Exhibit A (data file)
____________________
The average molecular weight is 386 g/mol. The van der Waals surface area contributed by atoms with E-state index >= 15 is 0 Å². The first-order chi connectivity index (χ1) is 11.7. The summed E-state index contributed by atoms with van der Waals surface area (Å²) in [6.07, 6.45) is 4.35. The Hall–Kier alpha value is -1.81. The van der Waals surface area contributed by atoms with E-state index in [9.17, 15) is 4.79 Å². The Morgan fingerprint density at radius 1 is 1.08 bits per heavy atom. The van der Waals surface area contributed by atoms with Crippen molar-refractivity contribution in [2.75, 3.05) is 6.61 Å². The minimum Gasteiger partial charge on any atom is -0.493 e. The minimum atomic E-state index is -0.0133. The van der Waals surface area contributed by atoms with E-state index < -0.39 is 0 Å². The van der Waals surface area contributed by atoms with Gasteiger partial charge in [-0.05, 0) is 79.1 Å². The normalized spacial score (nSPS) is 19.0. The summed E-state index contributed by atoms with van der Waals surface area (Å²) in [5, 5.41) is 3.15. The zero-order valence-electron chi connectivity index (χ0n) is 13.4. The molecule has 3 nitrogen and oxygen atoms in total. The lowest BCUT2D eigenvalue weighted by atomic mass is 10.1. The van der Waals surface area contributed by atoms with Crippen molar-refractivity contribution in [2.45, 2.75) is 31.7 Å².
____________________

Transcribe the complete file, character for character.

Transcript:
The average molecular weight is 386 g/mol. The van der Waals surface area contributed by atoms with E-state index >= 15 is 0 Å². The first-order chi connectivity index (χ1) is 11.7. The summed E-state index contributed by atoms with van der Waals surface area (Å²) in [6.07, 6.45) is 4.35. The Hall–Kier alpha value is -1.81. The van der Waals surface area contributed by atoms with E-state index in [9.17, 15) is 4.79 Å². The Morgan fingerprint density at radius 1 is 1.08 bits per heavy atom. The van der Waals surface area contributed by atoms with Crippen molar-refractivity contribution in [2.75, 3.05) is 6.61 Å². The minimum Gasteiger partial charge on any atom is -0.493 e. The minimum atomic E-state index is -0.0133. The van der Waals surface area contributed by atoms with E-state index < -0.39 is 0 Å². The van der Waals surface area contributed by atoms with Gasteiger partial charge in [-0.05, 0) is 79.1 Å². The normalized spacial score (nSPS) is 19.0. The summed E-state index contributed by atoms with van der Waals surface area (Å²) in [5, 5.41) is 3.15. The zero-order valence-electron chi connectivity index (χ0n) is 13.4. The molecule has 3 nitrogen and oxygen atoms in total. The lowest BCUT2D eigenvalue weighted by atomic mass is 10.1. The van der Waals surface area contributed by atoms with Crippen molar-refractivity contribution in [2.45, 2.75) is 31.7 Å².